During the second meeting of the Strategic Partnership Council between India and Afghanistan, held in New Delhi on September 11, 2017 and co-chaired by the External Affairs Minister of India, Sushma Swaraj, and the Foreign Minister of the Islamic Republic of Afghanistan, Salahuddin Rabbani, the two sides welcomed the establishment of the Air Cargo Corridor between Kabul and Kandahar with New Delhi in June 2017. It was agreed to expand it to include other cities in Afghanistan and India as well as to increase the frequency of the cargo flights between the two countries.
Reaffirming the importance of connectivity and free and unfettered transport and transit access for Afghanistan and Central Asia, both sides agreed to work towards expeditious operationalisation of the Chabahar Port in Iran under the trilateral Agreement for Establishment of International Transport and Transit Corridor signed in May 2016. In this context, both sides agreed to explore joint investments. Also, the Afghan side welcomed the imminent commencement of wheat shipments of 1,70,000 metric tonnes from India to Afghanistan via the Chabahar Port.
Timed with the recent forward movement on the Chabahar, Dr. Amiya Chandra, the Joint Director General, Foreign Trade, Ministry of Commerce, has come out with his book, The Trade Game, a revised extension to his earlier book, India-Central Asia Relations: The Economic Dimension. Dr. Chandra, has handled the East European region including Central Asia, and was part of the Indian government’s delegation, which set up India’s trade route to Central Asia via Iran.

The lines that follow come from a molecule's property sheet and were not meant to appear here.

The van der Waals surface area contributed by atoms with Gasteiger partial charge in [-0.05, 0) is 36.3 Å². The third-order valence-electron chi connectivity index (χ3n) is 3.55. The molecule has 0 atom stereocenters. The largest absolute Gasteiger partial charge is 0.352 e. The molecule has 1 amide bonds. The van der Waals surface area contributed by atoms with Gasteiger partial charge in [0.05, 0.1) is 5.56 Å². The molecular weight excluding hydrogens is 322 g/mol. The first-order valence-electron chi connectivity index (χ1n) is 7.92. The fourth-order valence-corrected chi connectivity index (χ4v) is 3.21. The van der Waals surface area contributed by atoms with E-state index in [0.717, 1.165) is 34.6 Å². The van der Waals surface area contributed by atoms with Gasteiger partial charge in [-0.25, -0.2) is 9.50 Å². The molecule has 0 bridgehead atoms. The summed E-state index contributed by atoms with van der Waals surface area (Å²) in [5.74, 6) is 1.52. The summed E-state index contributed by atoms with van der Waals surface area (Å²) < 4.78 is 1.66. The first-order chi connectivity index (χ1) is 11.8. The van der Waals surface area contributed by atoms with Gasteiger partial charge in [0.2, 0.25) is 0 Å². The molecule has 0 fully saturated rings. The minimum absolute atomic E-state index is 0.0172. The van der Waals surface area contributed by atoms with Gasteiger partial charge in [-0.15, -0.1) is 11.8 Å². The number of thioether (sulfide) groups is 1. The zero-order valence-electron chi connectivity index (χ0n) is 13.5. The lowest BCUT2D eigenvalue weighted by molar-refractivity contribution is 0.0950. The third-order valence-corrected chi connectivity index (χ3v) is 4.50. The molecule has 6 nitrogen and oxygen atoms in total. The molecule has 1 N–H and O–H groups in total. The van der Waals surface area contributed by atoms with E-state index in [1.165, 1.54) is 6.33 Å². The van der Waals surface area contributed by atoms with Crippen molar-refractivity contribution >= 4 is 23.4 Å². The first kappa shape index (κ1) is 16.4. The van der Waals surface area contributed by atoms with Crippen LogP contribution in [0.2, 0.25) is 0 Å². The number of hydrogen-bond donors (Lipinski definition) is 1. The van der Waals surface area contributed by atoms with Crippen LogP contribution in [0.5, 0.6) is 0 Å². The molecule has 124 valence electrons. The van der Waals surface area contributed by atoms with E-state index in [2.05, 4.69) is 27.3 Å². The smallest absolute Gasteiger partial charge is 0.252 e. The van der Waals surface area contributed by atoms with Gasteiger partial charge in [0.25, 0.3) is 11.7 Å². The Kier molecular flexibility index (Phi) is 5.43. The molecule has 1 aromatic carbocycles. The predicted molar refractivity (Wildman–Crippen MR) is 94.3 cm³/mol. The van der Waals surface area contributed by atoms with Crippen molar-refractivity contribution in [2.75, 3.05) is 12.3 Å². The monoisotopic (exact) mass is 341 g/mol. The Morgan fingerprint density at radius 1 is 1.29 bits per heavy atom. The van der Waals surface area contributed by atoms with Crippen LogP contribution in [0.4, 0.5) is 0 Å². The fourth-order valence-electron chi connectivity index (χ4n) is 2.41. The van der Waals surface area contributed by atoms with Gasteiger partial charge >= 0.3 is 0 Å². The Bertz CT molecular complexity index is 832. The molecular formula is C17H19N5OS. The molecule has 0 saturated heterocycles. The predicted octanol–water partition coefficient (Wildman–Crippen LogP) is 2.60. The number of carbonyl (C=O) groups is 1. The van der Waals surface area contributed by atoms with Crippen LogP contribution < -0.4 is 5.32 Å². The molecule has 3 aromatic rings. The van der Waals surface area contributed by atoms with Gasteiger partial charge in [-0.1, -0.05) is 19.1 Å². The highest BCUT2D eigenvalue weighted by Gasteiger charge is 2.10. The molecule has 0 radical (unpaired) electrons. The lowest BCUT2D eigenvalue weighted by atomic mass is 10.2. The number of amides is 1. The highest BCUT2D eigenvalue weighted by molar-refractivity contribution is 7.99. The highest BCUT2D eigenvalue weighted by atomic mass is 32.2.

This book elaborates on the importance of India’s all-round economic engagement with the Central Asia.
The CARs are resource-rich and have vast reserves in natural gas and oil. Energy cooperation, thus, forms an important component of the India-Central Asia relations.
India-Central Asia economic relations also need to be seen through a wider prism that would involve important sectors of each of the CARs’ economic development planning: uranium, electricity, hydroelectricity, infrastructure, construction, transport, banking, agribusiness, and above all, the other emerging service sectors, such as the Information and Communications Technology (ICT), healthcare, hospitality, tourism etc.